If there was an image that describes many of us, it would be that of a tired man or woman on a treadmill. The treadmill that began rather slowly has begun to move faster and faster. What had been a challenging speed has now become overwhelming. If you are like many, you are doing well just to keep from falling down. You wonder at times how much longer you can hold on.
Many of us live each day as if we are on a never-ending treadmill. The treadmill goes faster and faster as we scurry from one appointment to the next. We move from one child’s piano lesson to the other child’s basketball practice. On and on it goes. Life becomes a blur punctuated by birth and death with a flurry of exhausting activity in between. Cell phones ring. E-mail piles up. Meanwhile, we wonder whether we are really living or just existing.
If you are like many people, the days, the weeks, and the months seem to pass by so quickly. Yet, there are those moments when you step off the treadmill long enough to think, to feel, or to pray. You remember again the crushing burden you are carrying. You think about the failed relationship with your daughter or son. You contemplate the business failure that eats away at your sense of self-worth.
"Does anyone else feel like me?" you wonder. After all, many people don’t seem to struggle at all — at least that is the way it appears. When you look at some of your friends, it seems that they have everything going for them. Yet, life is going fast and can get so complicated; you wonder if things will ever really be any better than this for you. Maybe part of the problem is the pace of life. Yet, I wonder if it is not much more. I wonder if life on the treadmill has a way of disguising what is at the core of the soul.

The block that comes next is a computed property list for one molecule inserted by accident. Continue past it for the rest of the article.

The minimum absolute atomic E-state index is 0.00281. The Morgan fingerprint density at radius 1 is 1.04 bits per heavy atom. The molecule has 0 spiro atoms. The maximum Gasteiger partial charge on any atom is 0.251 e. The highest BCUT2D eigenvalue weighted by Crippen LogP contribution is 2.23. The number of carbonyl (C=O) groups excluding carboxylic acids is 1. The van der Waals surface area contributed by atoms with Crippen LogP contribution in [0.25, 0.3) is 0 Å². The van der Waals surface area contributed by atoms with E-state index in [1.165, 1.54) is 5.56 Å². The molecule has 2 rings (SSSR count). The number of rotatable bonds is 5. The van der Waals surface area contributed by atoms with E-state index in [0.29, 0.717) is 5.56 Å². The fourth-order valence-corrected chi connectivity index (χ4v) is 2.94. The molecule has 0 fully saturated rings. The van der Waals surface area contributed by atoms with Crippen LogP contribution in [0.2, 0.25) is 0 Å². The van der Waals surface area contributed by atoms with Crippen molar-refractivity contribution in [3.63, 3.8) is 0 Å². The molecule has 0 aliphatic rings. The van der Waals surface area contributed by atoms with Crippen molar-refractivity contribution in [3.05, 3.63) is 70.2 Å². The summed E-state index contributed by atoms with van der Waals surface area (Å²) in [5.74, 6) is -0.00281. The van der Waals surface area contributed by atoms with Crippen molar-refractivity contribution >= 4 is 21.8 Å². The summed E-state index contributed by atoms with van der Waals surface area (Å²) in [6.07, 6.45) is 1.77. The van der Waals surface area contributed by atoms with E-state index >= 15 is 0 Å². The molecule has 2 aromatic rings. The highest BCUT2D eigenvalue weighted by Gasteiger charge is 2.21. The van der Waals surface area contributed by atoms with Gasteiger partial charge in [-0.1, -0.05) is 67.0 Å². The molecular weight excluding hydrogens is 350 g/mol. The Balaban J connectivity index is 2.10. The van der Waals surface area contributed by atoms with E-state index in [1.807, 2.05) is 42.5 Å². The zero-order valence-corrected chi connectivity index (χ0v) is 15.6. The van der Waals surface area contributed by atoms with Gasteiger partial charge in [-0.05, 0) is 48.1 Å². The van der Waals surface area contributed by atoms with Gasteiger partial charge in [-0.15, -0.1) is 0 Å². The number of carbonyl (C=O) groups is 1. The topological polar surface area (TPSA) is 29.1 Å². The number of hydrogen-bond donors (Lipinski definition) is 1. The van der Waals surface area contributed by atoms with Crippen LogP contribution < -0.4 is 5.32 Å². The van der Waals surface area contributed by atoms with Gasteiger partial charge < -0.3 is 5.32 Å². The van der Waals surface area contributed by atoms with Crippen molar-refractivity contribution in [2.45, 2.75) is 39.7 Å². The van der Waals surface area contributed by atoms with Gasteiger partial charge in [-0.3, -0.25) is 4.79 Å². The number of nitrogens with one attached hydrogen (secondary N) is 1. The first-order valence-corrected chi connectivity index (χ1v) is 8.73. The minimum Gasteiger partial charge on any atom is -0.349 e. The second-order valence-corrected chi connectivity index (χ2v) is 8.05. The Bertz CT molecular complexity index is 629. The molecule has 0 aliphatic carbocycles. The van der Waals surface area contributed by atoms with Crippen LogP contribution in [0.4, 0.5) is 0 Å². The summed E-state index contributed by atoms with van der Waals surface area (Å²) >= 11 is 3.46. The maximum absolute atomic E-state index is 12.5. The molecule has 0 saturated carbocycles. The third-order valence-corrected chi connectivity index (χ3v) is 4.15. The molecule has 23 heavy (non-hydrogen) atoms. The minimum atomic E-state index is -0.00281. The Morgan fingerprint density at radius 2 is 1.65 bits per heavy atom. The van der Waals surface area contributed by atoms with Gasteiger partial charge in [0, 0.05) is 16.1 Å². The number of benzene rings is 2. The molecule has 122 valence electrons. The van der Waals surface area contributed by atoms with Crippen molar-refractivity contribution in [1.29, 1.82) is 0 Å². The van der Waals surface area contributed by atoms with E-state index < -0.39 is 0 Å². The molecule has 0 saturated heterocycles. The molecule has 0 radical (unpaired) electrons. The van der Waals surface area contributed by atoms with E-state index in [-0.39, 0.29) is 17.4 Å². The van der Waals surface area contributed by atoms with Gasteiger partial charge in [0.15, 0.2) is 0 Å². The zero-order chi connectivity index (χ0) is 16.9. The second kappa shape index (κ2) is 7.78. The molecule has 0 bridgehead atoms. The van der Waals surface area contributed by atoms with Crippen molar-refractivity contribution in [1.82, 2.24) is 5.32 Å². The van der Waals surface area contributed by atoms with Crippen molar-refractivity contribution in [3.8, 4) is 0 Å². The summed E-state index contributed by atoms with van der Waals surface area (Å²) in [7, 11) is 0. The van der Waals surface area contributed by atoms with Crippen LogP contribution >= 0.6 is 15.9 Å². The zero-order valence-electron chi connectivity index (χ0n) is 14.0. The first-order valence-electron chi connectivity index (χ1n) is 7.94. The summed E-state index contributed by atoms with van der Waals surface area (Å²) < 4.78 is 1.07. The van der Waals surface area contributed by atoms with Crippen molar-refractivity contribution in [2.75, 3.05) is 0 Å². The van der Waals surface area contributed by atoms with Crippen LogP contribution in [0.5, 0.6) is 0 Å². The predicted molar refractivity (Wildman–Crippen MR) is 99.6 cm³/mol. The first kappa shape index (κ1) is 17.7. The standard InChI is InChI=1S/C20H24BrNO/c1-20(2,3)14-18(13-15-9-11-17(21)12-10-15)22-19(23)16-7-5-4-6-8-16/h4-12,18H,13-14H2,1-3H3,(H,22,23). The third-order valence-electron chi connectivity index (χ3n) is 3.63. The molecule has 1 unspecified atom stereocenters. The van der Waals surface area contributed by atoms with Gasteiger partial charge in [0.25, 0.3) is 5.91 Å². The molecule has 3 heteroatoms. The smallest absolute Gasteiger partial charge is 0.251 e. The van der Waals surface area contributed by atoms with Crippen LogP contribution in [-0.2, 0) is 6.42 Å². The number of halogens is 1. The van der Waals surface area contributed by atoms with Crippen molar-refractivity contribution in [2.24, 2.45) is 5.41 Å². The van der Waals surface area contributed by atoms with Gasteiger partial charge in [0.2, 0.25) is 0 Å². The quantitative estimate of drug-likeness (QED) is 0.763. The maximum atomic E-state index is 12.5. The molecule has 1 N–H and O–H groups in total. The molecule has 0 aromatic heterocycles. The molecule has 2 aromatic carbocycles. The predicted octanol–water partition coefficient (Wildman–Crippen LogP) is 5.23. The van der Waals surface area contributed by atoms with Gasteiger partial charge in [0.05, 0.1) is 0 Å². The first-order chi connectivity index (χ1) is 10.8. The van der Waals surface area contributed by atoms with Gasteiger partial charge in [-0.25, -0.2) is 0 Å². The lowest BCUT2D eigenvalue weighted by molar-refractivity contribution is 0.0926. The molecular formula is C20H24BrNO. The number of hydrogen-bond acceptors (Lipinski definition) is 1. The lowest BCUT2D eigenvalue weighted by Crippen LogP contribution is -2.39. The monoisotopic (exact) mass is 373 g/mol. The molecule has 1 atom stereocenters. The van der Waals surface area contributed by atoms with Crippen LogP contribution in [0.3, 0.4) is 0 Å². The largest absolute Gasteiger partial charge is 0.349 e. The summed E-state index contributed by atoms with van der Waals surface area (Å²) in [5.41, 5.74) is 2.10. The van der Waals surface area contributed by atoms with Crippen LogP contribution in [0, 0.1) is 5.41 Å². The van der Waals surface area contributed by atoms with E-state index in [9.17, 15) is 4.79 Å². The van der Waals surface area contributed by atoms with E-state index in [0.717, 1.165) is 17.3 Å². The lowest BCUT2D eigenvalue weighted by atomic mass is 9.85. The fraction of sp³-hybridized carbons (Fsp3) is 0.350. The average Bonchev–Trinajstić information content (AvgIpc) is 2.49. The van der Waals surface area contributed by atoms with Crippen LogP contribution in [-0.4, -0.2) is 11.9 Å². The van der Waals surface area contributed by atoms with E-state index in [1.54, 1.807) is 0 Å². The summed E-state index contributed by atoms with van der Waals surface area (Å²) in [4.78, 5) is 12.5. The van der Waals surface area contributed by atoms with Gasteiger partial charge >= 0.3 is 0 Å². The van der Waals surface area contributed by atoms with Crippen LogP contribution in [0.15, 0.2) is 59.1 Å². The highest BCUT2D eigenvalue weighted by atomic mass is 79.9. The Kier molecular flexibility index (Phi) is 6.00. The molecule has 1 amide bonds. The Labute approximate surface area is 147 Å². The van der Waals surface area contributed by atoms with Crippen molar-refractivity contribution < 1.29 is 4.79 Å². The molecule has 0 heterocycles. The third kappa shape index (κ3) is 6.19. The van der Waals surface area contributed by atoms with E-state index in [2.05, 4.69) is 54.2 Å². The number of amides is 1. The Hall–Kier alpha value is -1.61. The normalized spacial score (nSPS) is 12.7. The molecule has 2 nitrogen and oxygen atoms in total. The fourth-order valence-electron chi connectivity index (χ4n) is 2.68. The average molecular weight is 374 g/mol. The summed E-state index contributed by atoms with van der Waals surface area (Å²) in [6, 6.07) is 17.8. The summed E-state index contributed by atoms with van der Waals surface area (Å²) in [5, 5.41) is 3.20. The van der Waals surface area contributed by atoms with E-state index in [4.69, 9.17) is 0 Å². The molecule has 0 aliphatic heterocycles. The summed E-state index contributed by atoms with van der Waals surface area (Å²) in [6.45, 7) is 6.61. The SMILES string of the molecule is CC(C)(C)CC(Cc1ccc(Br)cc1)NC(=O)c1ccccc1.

I suspect that for a lot of people being on the treadmill is one way of avoiding looking at one’s own life honestly. It keeps everything at a superficial level. They just don’t deal with their issues. Richard Foster has said:
"Superficiality is the curse of our age. The doctrine of instant satisfaction is a primary spiritual problem. The desperate need today is not for a greater number of intelligent people or gifted people, but for deep people."
Unfortunately for many of us, we have just stopped growing, maturing, developing, etc. Instead we have grown stale and our rut just keeps getting deeper.
John Gardner, former Secretary of Health, Education and Welfare, spoke at the commencement ceremony of Stanford University on June 16, 1991. Gardner said:
I explored the question of why civilizations die and how they sometimes renew themselves, and the puzzle of why some men and women go to seed while others remain vital all of their lives . . . I’m talking about people who have stopped learning, or growing, or trying . . . I do worry about men and women functioning far below the level of their possibilities . . . As you settle into your adult lives, you cannot write off the danger of complacency, boredom, and growing rigidity, imprisoned by your own comfortable habits and opinions. A famous French writer once said, "There are people whose clocks stop at a certain point in their lives."